“There is no refugee-based solution alone to that problem,” he said in an interview with CBC that aired Monday night. “We cannot just withdraw, allow ISIS to spread the way it was spreading a year ago and use this as a staging area for international terrorist attacks.”

Harper also said he “would not serve as prime minister” if the Conservatives fail to win a plurality of seats in October. Under Canada’s parliamentary system, the incumbent is given first opportunity to form government.

‘Still Competitive’

After a slow start, campaigns will now shift into high gear. The NDP and Liberals will ramp up their leaders’ tours and advertising efforts, and all three parties will put finishing touches on their platforms, which have yet to be released. There are also four more debates scheduled, the first of them focused on the economy set for Sept. 17 in Calgary.

Voters tuning in now haven’t missed any game-changing events, according to pollster Nik Nanos.

“What they have missed is a Conservative campaign that has been off-message because of the Duffy trial and now because of the immigration issue” and a weak economy, the chairman of Nanos Research said. “The Conservatives are still competitive but the challenge is that all three of these things have likely had an impact on the ability of Conservative support to grow.”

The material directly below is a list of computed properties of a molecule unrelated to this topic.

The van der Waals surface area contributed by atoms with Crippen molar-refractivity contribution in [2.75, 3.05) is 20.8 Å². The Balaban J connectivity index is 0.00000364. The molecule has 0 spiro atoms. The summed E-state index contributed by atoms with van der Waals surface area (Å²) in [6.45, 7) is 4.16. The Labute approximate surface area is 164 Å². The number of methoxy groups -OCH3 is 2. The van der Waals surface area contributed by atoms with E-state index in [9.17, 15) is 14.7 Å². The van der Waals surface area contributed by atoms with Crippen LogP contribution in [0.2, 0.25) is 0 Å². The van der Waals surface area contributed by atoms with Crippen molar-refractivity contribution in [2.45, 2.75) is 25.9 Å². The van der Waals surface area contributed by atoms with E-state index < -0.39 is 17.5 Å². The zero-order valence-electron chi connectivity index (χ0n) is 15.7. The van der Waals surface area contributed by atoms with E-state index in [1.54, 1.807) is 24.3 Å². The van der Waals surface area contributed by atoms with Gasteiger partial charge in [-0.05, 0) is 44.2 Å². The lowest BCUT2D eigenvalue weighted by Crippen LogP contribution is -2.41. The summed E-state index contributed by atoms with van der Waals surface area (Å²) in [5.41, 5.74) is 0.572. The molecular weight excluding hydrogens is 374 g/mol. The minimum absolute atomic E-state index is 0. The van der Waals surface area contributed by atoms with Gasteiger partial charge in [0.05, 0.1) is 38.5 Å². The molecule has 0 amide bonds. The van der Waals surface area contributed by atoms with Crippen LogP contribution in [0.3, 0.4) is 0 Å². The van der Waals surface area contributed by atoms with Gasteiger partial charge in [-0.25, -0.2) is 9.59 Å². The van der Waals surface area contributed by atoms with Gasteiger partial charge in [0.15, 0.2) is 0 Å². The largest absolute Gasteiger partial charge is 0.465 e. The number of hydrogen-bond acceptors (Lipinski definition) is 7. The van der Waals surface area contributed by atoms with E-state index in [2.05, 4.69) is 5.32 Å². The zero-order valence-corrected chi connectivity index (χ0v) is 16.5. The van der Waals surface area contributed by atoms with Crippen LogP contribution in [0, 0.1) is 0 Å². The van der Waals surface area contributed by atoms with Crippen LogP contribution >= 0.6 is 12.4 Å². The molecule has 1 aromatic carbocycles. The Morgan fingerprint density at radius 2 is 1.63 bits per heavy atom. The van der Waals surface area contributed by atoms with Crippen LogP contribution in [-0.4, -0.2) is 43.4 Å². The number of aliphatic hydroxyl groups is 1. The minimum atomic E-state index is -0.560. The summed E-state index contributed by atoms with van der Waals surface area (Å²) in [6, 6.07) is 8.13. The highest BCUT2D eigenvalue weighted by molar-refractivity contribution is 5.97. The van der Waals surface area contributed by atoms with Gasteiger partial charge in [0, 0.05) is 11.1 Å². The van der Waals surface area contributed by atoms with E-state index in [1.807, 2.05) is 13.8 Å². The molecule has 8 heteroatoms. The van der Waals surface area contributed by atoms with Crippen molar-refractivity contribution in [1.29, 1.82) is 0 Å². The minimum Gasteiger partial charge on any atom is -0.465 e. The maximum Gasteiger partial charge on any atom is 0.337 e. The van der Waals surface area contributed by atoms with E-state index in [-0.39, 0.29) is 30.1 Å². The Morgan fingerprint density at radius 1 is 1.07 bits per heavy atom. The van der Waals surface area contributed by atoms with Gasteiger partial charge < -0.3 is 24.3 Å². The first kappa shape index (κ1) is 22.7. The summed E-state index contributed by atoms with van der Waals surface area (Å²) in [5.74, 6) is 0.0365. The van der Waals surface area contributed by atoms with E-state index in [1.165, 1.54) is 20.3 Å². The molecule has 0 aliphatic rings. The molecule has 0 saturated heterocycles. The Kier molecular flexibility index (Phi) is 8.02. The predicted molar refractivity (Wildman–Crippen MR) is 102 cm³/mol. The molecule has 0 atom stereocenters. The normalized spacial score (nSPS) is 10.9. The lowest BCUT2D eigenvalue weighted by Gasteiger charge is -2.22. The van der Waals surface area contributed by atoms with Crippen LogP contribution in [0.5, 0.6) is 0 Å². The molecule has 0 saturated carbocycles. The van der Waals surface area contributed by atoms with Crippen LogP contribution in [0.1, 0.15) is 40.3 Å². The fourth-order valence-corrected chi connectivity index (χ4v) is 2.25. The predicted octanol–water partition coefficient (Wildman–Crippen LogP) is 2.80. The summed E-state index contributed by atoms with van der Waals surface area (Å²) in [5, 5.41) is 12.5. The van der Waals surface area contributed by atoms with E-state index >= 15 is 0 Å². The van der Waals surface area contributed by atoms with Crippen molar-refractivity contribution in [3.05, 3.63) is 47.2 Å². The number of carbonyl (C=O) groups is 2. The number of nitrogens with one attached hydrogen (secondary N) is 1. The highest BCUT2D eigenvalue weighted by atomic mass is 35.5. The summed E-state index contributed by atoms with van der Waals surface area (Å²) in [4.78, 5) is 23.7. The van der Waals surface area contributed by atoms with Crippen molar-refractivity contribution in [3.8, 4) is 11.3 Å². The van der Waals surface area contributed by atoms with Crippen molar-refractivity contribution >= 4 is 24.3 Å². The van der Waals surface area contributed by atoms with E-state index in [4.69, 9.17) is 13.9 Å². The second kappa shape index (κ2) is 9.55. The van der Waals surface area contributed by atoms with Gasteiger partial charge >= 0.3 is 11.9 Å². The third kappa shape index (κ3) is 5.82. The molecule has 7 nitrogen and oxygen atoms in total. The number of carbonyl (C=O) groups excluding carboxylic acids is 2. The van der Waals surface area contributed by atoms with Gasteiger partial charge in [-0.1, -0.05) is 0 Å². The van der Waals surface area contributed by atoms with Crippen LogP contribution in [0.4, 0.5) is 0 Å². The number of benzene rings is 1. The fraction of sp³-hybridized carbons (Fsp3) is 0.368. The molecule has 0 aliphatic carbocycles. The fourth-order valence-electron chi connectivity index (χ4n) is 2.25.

One of Mulcair’s top strategists sees an opportunity for the the front-running New Democrats in this environment.

“Many Canadians have been paying attention and are formulating their opinion,” NDP senior adviser Brad Lavigne said. The party will spend much of the remaining weeks campaigning in Conservative-held seats, he said -- playing offense, in other words. “Obviously we are into the sprint to the finish line.”

Deficit vs. Balance

Polls show a majority of voters remain undecided -- some 40 percent of Canadians even say the three parties to be basically the same, according to an Ipsos Public Affairs poll published this weekend. In addition, Harper’s negatives are on the rise and almost 60 percent of voters “definitely” want change in government, according to polling by Abacus Data.

The soft economy remains a key election issue and the parties are offering different views on how to manage it. The Liberals have pledged to run deficits for three years to fund an infrastructure spending blitz, while the Conservatives and New Democrats are promising to avoid red ink.

“People are seized with the idea of growth now as an imperative,” Abacus chairman Bruce Anderson said, adding that Trudeau’s plan for deficit financing seems to be resonating more than Mulcair’s attempt to offer both new spending and a balanced budget. “Is there a consistency and a coherence to Thomas Mulcair’s position on these issues? That may be the emerging test for him.”

The 79-day campaign includes two long weekends, when pollsters say opinion can move quickly as families gather and discuss politics. Labour Day was the first, with Canada’s Thanksgiving coming one week before voting day next month.

“The first part of the campaign has been a mixed bag for all the parties,” Nanos said. “In my experience, I always look at the numbers after holiday weekends.”